Photo by Kirstine Mengel
Photo by Kirstine Mengel

From omen to poem

Morten Søndergaard is a Danish poet, and throughout his work, but particularly since 2012, he has experimented with concrete poetry, including walls, marble inscriptions and medicine cabinets. His floor of Babylonian omens is part of that broader interest.

Three years ago he expressed to me his interest in the genre of omens, and so for his 50th birthday I translated for him a selection of omens from Shumma alu. He was pleased, but that was, I thought at the time, the end of it. However, at the same time he was working on a project dealing with depression, and unbeknownst to me decided to employ the structure of the omens for this project. The result was Unknow thyself, and about half a year before this poem was to be carved he let me know that he had been working with the Babylonian material.

An interesting anecdote in that context is that, when he sent me the full text, I translated sections from it and sent them to Ann Guinan. Guinan got back to me and pointed to two particular verses: ‘if the sun is your father’, and ‘if the moon is your mother’. She wrote that these verses somehow did not fit. They fell short of the more bounded structure of the Babylonian omens. I passed this on to my father, who obligingly deleted those verses from the poem. A rather rare instance, I think, of Assyriologists being able to censure modern art for its historical accuracy.

Photo by Kirstine Mengel
Photo by Kirstine Mengel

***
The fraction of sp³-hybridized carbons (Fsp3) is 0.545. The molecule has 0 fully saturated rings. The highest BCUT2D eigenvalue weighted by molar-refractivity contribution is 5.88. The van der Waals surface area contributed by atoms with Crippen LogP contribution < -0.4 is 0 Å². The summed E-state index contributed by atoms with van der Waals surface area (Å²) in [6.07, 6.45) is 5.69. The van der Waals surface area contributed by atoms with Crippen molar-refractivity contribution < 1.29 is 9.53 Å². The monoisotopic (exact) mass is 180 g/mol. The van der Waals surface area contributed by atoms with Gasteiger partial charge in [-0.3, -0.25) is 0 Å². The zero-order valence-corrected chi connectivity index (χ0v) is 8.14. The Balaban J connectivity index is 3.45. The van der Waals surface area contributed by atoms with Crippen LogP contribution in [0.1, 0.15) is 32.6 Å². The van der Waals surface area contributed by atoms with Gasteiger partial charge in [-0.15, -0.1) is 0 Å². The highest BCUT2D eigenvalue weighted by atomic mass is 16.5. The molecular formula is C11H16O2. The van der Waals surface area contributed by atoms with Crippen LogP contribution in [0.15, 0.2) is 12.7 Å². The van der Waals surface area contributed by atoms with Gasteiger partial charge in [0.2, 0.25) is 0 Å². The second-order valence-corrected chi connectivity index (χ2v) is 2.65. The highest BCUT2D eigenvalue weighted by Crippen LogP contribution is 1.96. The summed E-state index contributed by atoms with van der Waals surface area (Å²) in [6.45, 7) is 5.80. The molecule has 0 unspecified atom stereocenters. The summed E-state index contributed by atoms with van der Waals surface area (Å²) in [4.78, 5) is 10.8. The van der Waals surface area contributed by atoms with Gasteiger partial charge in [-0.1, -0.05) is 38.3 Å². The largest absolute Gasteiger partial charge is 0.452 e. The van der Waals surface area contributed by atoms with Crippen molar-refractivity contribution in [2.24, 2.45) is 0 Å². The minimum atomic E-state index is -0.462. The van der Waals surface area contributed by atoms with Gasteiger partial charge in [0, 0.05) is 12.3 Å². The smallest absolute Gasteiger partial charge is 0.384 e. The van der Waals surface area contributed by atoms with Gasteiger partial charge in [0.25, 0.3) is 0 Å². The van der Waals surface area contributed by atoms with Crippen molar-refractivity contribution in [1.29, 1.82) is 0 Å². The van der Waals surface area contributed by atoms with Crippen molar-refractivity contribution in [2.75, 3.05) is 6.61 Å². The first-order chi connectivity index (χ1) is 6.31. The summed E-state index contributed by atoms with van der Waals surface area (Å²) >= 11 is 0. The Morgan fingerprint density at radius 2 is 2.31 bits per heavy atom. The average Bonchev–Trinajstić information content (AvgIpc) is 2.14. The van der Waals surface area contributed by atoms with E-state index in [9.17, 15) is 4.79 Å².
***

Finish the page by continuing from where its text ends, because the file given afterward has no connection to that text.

The poem is carved onto blocks of Carrara marble, for a total 10 metric tonnes and 200 square meters. Its 152 verses all begin with the Danish word ‘hvis’, meaning ‘if’, and that is of course the most immediate relation between the poem and the structure of Shumma alu. But these clauses are left hanging, there is no conclusion. They are half-omens, as it were, protases without the accompanying apodoses.

A few lines are based directly on the Babylonian text, such as ‘if every day you consider building a grave’, from tablet 16 line 1, or ‘if you hold your heart’, based on tablet 15 line 16, which reads: ‘If water is spilled in the doorway of a man’s house and it is like someone holding his heart’. But most verses employ the format only, filling it with more modern or general content, such as, ‘if you have forgotten your password’, or ‘if you step on the lines’, or ‘if you are a child home alone’, and so on. The similarity to the Babylonian terrestrial omens in these cases is of a more general nature – as a sequence of ‘the “if’s” of everyday life.’

I would note also a few more specific relations on the level of form. A structure that has been transposed directly from omens to poem are the polar opposites of Shumma alu, that is, the relation between two juxtaposed omens where a single difference in the protases yields opposite apodoses. In the poem one also finds such pairs of protases exploring contradictory scenarios: ‘if you arrive’ versus ‘if you don’t arrive’, ‘if you leave me’ versus ‘if you return’, and so on.